This week, the Food and Drug Administration’s (FDA) Director of the Center for Food Safety and Applied Nutrition (CFSAN) formally announced that the agency will delay enforcement of its final rule entitled “Food Labeling; Nutrition Labeling of Standard Menu Items in Restaurants and Similar Retail Food Establishments.” The statement marked the second time the agency extended the compliance deadline.  Enforcement of the menu labeling rule was scheduled to take effect on December 1, 2016. The date that the FDA will begin enforcing menu labeling provisions is unknown at this time. The delay is the result of a provision in a federal appropriations law that prohibits the FDA from using funds to implement, administer, or enforce the menu labeling rule until one year after the agency issues its final, Level 1 guidance on nutrition labeling of standard menu items in restaurants and similar retail food establishments. FDA has yet to issue that final guidance.

 

The “successorship” provision of Ohio’s franchise law for alcohol beverages has spawned much litigation over the past two decades.  Premium Beverage Supply, Ltd. v. TBK Production Works, Inc. represents the latest chapter of this saga, providing further clarity on several issues in the Ohio Alcoholic Beverage Franchise Act (Franchise Act).

In Premium Beverage Supply, the Court of Appeals for the Tenth Appellate District of Ohio considered whether The Brew Kettle Production Works (Brew Kettle) could terminate an agreement appointing Premium Beverage Supply (Premium) as the sole distributor of TBK craft beers after Brew Kettle purchased all of TBK’s assets.  The trial court held that Brew Kettle could not terminate or cause the termination of Premium’s franchise.  The trial court reasoned:  (1) the terms of the distribution agreement controlled, as opposed to a provision in the Franchise Act permitting a successor manufacturer to terminate or fail to renew a distributor’s franchise in certain situations; and (2) Brew Kettle was not a successor manufacturer within the meaning of the Franchise Act.  The Ohio Court of Appeals reversed the lower court and remanded the case to address Premium’s claim for compensation due to the termination of the distribution agreement.

First, the appellate court examined whether the statutory provisions in the Franchise Act permitted Brew Kettle to terminate or not renew Premium’s distribution franchise.  The Franchise Act generally prohibits a manufacturer from terminating or failing to renew a distribution franchise without prior consent unless the manufacturer has “just cause” and provides sixty days prior notice.  The Franchise Act provides an exception to the usual just cause requirement for termination if “a successor manufacturer acquires all or substantially all of the stock or assets of another manufacturer through merger or acquisition or acquires or is the assignee of a particular product or brand of alcoholic beverage from another manufacturer.”  In such a case, the successor manufacturer has ninety days to give written notice of termination of the franchise to the distributor.  In Esber Beverage Co. v. Labatt USA Operating Co., the Supreme Court of Ohio upheld this exception to the usual just cause requirement and concluded that a written franchise agreement did not override the statutory exception.  Citing Esber, the Ohio Court of Appeals held that the trial court erred in finding the distribution agreement prevented Brew Kettle from terminating Premium’s franchise.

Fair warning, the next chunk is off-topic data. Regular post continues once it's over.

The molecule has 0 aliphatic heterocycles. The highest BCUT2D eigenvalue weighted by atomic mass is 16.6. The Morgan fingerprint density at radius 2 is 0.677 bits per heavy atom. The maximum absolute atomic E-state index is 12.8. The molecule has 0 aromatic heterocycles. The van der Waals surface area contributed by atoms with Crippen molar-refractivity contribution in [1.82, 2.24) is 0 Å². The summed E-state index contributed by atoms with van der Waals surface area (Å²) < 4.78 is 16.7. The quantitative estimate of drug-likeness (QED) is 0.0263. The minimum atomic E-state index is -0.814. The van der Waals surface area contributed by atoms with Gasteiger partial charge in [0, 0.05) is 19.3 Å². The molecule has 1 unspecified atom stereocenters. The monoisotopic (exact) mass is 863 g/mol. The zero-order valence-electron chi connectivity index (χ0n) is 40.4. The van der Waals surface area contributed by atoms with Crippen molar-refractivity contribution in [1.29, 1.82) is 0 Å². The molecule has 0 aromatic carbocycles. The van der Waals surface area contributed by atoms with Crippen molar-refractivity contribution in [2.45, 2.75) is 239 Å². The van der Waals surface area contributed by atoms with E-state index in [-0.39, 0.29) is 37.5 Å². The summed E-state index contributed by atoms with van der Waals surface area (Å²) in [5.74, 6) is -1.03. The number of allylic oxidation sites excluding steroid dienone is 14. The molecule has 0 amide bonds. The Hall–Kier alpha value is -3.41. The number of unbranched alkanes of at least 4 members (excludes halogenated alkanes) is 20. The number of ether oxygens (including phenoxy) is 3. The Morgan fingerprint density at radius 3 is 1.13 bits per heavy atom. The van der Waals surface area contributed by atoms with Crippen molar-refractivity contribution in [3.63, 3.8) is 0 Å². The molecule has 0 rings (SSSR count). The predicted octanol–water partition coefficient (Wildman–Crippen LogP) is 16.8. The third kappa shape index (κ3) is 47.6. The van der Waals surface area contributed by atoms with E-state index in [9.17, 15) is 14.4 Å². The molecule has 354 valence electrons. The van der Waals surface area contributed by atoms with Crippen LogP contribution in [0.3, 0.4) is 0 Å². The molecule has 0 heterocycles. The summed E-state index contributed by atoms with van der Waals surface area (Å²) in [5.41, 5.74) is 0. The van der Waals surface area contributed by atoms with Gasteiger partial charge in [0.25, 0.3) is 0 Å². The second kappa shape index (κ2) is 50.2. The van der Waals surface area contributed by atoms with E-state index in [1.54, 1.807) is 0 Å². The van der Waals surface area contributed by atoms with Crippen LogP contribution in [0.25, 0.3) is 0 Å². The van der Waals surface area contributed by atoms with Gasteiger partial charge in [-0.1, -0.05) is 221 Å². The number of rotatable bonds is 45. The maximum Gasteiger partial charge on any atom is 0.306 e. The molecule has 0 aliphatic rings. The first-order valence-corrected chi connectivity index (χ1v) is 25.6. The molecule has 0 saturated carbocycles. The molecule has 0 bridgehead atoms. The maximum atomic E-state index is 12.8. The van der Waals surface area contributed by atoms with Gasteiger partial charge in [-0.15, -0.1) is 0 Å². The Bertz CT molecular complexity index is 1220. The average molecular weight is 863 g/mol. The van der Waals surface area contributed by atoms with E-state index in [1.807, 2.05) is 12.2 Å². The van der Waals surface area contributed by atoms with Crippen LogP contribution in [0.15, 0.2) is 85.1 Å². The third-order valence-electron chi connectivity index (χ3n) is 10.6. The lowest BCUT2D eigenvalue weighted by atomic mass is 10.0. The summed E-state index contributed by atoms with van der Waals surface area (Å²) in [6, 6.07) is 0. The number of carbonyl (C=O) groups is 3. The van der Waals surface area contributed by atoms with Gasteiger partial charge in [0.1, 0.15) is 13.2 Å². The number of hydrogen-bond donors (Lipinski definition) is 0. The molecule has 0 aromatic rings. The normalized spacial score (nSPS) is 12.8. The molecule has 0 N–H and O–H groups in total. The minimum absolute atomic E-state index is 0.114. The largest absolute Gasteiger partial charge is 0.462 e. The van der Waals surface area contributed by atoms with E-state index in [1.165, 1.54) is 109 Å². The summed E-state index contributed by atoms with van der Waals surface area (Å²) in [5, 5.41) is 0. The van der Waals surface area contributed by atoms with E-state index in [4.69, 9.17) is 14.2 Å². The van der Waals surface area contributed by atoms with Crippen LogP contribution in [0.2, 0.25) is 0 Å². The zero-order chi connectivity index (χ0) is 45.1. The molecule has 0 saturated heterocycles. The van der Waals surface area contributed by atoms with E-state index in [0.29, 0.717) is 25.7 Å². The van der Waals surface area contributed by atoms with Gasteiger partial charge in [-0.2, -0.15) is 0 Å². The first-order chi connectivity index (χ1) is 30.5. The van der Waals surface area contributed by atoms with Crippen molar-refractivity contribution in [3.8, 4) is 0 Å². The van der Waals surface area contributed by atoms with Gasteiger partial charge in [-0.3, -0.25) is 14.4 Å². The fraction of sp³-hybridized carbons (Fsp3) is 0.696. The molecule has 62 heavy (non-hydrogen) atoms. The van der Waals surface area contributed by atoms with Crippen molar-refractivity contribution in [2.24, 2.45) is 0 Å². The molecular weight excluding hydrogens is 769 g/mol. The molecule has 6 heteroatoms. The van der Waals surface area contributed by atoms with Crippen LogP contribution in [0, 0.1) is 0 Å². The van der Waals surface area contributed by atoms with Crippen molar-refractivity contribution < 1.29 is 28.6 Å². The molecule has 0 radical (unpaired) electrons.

Second, the Ohio Court of Appeals reviewed the definition of the term “manufacturer” under the Franchise Act, because the act does not define the phrase “successor manufacturer.”  The appellate court held that neither the law nor the asset purchase agreement required Brew Kettle to hold all necessary production licenses in order to be considered a successor manufacturer within the meaning of the Franchise Act.  The court then evaluated Premium’s argument that Brew Kettle was not a successor manufacturer under the provision of the Franchise Act that defines situations that do not constitute “just cause,” because the owner of TBK also owned a minority interest in Brew Kettle.  Noting the asset sale was an arms-length transaction, the court weighed the totality of the circumstances and held that Brew Kettle was not controlled by the individual with the minority interest.

Finally, the Ohio Court of Appeals considered whether the case should be remanded to address whether the statutory exception to the usual just cause requirement resulted in an unconstitutional taking.  Premium argued that the termination of its distribution franchise was a state-sanctioned taking for private use.  The U.S. District Court for the Southern District of Ohio previously determined that a taking did not occur when a private party used the statutory exception to the usual just cause provision to terminate a distributor’s franchise agreement.  The Ohio Court of Appeals agreed and held that the termination of the distributor’s franchise agreement did not constitute a taking.